Zhu WiequnThe Dalai Lama, who has said that while his faith in the Chinese people remains strong his faith in Beijing is diminishing, is predictably being blamed by China for the failure of recent peace talks. Beijing accuses him of asking for sovereignty, which he is not.

“They are at a complete breakdown,” said Michael Davis, a law professor at Chinese University of Hong Kong who frequently writes about Tibet. “There’s no sign that China will acknowledge the concerns of the Tibetans, so the talks have failed.”

The Dalai Lama’s envoys have met Chinese officials nine times since 2002, including the latest round, held from Oct. 31 to Nov. 5.

The Dalai Lama has sounded increasingly pessimistic about the prospects for greater autonomy and called the Nov. 17-22 special meeting in Dharmsala of Tibetan exile communities and political organizations to discuss the future of their struggle.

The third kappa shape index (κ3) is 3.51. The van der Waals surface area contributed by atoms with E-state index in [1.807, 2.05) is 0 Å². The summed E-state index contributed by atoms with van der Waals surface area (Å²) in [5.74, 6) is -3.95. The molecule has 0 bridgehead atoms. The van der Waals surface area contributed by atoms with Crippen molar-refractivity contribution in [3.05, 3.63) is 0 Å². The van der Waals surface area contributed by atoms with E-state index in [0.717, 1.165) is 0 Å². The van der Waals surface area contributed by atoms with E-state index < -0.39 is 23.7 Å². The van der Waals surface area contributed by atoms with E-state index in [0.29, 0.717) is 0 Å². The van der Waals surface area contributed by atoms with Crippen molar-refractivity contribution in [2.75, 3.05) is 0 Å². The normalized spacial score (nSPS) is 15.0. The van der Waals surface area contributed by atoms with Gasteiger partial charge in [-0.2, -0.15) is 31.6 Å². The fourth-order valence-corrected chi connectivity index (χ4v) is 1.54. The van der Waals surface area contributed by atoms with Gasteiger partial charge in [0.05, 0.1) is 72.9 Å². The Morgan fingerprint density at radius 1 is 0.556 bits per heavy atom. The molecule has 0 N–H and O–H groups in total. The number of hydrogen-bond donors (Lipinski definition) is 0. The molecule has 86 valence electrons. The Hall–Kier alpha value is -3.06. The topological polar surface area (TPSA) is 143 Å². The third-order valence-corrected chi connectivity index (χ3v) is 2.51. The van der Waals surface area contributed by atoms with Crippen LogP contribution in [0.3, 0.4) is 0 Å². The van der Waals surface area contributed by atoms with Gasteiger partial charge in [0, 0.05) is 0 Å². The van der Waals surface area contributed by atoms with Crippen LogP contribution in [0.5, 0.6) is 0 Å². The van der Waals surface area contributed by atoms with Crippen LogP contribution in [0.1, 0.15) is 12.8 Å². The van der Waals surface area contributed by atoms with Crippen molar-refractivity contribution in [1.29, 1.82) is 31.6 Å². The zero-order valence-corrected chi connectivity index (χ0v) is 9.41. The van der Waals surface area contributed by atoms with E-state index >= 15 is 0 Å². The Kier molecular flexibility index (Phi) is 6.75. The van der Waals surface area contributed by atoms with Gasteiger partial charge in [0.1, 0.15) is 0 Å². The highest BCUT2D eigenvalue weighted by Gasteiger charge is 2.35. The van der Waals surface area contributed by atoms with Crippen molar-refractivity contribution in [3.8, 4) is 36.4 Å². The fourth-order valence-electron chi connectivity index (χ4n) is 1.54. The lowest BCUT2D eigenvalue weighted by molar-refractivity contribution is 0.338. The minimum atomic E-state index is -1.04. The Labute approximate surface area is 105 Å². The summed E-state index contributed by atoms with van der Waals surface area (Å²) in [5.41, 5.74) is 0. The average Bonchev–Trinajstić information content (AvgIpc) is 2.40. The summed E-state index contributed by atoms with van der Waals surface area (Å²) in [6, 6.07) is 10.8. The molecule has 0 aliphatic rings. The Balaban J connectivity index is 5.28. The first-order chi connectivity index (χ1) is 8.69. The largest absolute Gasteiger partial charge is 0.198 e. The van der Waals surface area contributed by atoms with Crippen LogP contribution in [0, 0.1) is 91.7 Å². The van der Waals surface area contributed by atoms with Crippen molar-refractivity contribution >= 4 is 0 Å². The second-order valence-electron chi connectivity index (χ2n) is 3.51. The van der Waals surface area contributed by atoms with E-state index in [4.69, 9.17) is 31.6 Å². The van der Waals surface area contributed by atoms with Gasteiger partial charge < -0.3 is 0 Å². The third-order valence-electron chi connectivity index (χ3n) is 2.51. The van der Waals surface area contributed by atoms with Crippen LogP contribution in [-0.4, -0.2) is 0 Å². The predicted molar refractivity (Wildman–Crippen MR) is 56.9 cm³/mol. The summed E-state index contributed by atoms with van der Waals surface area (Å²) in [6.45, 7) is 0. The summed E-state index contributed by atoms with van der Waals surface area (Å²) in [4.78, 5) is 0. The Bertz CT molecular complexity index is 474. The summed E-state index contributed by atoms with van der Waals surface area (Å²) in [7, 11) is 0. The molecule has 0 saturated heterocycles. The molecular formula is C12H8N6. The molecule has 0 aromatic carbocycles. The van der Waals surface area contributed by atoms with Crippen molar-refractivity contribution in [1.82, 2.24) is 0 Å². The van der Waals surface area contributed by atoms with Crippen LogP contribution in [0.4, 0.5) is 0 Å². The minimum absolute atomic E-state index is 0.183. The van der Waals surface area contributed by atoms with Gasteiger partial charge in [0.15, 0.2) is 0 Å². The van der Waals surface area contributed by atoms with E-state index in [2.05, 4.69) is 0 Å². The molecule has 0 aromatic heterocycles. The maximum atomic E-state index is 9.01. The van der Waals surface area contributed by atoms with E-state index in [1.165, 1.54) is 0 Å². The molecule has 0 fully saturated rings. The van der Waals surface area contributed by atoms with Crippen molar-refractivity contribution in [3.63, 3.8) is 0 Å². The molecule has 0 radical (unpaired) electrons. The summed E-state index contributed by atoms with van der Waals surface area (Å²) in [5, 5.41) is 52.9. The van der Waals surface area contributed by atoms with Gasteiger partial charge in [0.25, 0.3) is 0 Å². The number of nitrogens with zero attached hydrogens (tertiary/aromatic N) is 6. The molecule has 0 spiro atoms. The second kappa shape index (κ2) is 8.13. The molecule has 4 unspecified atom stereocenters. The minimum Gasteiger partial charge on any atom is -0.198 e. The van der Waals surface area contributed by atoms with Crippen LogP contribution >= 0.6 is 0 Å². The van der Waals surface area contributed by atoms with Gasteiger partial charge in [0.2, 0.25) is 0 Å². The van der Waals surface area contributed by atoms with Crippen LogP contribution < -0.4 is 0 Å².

Envoys of the Dalai Lama have said they would not comment on last week’s talks until after that meeting.

“We will never make a concession,” says Zhu Weiqun, a vice minister in China’s Communist Party. That doesn’t exactly provide fertile grounds for talks. More spin:

Asked to comment on reports that the Dalai Lama said he would follow a so-called “middle way” if the talks failed, Zhu said the claim of “middle way” aimed at outright “Tibetan independence” and thus was unacceptable to the central government.

Some more on  Zhu Wiequn and Buddhism here (from a paper published by the China Society For Human Rights Studies, © Intercontinental Pan-Chinese Network Information Co., Ltd.)

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